One Hand Clapping for DC TANF Families

September 12, 2012

September 30 is a drop-dead date for some two million poor families nationwide, including about 17,600 in the District of Columbia. It’s also, for different reasons, a drop-dead date for more than a third of these D.C. families.

At the end of the month, the Temporary Assistance for Needy Families program will expire, unless Congress extends it. Looks as if it will, though for only six months.

Here in the District, September 30 is the end of the fiscal year. The budget that kicks in on October 1 includes a benefits cut for the more than 6,100 families who’ve participated in TANF for more than a lifetime total of five years.

For some of them, it would be a second cut — 45% less than they’d originally received. A mother with two children would have to somehow get along on about $235 a month.

The budget the DC Council passed put a one-year hold on the cuts — as well it should have, since the Department of Human Services hasn’t finished the individual assessments that are supposed to link TANF parents to an appropriate mix of services.

But the hold was contingent on a future forecast that indicated considerably more revenues than the budget assumed.

Ditto for both the additional funds the Council allocated to TANF job training and a reprieve from the five-year time limit for TANF parents who face unusually serious barriers to work.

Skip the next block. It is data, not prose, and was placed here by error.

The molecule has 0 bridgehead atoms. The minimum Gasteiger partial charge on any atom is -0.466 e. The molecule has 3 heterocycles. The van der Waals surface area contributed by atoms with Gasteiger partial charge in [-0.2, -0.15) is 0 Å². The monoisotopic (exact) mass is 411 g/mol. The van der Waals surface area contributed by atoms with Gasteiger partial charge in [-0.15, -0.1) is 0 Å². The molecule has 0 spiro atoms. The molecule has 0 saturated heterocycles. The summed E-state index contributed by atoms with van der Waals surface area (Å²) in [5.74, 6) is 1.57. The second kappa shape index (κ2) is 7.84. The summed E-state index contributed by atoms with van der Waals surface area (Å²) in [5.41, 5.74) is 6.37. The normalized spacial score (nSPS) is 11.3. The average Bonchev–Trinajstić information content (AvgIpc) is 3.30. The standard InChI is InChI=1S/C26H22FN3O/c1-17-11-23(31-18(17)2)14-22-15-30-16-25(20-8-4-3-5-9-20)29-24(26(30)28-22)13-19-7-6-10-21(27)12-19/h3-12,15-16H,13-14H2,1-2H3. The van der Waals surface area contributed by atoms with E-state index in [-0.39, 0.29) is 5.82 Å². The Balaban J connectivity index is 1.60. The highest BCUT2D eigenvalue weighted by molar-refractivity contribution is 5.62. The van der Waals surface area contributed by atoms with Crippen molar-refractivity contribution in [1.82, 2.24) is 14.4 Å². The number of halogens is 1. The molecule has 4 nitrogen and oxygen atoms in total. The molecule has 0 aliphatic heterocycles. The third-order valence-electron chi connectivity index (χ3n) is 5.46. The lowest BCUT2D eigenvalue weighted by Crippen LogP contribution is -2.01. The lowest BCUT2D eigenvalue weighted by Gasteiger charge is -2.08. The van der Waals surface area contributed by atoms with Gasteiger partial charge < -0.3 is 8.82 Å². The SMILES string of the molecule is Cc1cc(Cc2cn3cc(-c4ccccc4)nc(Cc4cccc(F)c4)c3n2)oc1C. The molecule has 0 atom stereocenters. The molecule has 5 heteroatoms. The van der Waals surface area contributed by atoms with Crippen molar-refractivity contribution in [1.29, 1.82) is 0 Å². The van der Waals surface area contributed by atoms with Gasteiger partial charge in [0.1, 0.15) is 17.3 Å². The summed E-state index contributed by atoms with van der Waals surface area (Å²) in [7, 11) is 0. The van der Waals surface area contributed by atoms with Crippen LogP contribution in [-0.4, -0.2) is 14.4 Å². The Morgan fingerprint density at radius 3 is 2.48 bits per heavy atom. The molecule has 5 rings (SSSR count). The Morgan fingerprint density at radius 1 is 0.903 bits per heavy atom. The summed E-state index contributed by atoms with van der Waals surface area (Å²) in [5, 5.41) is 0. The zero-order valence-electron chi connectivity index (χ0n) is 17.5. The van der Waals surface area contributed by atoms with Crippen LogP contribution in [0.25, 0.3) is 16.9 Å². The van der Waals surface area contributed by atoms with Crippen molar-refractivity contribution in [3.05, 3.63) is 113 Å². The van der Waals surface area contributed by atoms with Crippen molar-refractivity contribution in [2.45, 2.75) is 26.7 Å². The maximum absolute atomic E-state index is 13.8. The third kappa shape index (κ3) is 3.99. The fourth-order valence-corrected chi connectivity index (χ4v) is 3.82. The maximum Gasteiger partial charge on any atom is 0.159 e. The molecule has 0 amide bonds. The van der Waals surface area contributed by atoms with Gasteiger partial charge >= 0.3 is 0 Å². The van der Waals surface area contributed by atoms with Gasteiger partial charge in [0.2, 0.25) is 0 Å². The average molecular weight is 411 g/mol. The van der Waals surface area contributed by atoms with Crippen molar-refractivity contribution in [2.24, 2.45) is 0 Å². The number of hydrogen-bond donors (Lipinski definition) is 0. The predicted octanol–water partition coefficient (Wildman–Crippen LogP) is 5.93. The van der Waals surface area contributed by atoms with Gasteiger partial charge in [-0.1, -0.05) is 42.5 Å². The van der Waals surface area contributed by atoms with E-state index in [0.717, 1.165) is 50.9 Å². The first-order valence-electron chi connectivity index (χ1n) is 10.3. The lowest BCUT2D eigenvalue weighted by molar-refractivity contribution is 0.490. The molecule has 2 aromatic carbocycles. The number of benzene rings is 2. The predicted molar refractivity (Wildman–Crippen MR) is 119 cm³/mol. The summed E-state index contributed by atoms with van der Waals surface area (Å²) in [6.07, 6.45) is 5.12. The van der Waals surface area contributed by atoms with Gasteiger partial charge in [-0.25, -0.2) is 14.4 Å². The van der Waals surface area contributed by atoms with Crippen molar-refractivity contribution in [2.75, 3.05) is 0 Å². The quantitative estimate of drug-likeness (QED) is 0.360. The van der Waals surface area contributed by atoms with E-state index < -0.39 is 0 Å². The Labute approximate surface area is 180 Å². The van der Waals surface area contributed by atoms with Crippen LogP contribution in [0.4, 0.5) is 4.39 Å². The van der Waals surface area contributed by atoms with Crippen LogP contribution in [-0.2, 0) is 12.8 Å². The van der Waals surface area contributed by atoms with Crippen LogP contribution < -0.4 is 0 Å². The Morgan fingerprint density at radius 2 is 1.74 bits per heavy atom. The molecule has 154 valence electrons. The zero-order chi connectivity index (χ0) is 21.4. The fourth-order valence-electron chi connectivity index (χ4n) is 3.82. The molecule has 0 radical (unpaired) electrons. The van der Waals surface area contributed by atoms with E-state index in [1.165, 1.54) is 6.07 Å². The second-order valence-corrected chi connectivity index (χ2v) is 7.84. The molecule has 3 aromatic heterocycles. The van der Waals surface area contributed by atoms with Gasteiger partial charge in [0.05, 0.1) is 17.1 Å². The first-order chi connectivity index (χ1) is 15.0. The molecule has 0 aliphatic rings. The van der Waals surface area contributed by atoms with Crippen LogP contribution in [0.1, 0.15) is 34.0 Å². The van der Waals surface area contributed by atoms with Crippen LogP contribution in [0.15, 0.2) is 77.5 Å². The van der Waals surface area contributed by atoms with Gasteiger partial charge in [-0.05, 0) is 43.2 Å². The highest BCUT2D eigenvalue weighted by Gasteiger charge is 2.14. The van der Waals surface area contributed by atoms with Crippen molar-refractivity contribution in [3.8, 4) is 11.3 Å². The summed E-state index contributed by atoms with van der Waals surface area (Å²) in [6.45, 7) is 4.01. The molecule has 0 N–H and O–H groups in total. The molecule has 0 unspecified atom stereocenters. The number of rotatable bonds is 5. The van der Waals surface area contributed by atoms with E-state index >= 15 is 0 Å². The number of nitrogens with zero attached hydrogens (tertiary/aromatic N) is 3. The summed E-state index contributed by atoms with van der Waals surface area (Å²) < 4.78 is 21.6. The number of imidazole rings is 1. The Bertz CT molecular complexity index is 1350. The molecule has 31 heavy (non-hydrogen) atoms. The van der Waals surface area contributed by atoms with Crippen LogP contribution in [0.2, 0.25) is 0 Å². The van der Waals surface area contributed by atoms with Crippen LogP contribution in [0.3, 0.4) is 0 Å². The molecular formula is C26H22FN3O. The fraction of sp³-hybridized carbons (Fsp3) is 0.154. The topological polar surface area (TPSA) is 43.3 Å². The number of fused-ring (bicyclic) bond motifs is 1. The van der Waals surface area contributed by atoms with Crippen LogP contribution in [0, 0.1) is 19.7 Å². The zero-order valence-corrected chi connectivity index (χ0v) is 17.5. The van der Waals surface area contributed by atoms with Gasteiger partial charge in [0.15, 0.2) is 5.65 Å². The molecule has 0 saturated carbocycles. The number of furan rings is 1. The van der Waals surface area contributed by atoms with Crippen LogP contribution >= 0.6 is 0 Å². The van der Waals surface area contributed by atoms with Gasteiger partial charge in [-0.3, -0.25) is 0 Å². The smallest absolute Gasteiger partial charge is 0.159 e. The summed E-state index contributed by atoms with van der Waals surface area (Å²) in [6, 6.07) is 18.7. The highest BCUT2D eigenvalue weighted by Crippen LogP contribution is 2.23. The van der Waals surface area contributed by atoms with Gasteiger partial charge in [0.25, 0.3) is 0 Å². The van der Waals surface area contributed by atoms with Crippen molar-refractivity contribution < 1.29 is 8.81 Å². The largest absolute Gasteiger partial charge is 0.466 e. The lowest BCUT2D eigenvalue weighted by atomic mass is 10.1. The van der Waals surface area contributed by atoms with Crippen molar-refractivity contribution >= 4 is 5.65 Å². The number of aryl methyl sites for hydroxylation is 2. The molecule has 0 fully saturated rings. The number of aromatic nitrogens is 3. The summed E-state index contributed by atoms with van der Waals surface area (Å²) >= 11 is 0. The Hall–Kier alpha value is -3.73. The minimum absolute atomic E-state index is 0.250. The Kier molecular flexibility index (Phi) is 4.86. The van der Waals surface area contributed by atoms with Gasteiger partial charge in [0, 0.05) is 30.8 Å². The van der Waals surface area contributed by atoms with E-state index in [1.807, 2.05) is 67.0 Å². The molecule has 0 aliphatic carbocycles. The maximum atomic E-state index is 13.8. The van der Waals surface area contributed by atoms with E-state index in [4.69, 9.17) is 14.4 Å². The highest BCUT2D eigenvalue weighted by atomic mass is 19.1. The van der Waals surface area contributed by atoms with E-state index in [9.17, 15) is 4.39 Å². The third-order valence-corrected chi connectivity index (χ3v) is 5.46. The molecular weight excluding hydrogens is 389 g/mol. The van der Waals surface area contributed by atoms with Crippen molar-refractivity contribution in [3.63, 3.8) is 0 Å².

Well, the last revenue forecast was basically the same as the one before. And there are reasons to believe the next one will be also — if not worse.

Thanks to some smart, persistent advocacy, however, Mayor Gray has found some additional money for TANF in the current year’s budget — $11 million unspent for other programs.

The DC Fiscal Policy Institute tells us that the found money will avert further benefits cuts for half the year, beef up the casework staff to get those assessments done and make it possible for 900 more TANF parents to get employment services.

All this assumes the Council will swiftly approve the Mayor’s proposal. Seems likely, given what it’s already passed.

That will surely be good news for TANF families facing imminent benefits cuts — and for many others, since the extra casework and job preparation funds will take DHS closer to delivering on the program improvements its redesign promises.

But we’ll face another crisis at the end of March because the benefits cuts will go forward again — unless more money is found to postpone them.

If all goes according to plan, DHS will just have finished all the individual assessments. Some parents will have, at most, a couple of months of relevant training before they’re punished for earlier program failures.

And what about the parents who are by no means ready to plunge into an education and/or job training plan that might, in the best of circumstances, move them from welfare to work?

The budget the Council passed included indefinite time-limit exemptions for them — not in TANF itself, but by transferring them to POWER (Program on Work Employment and Responsibility).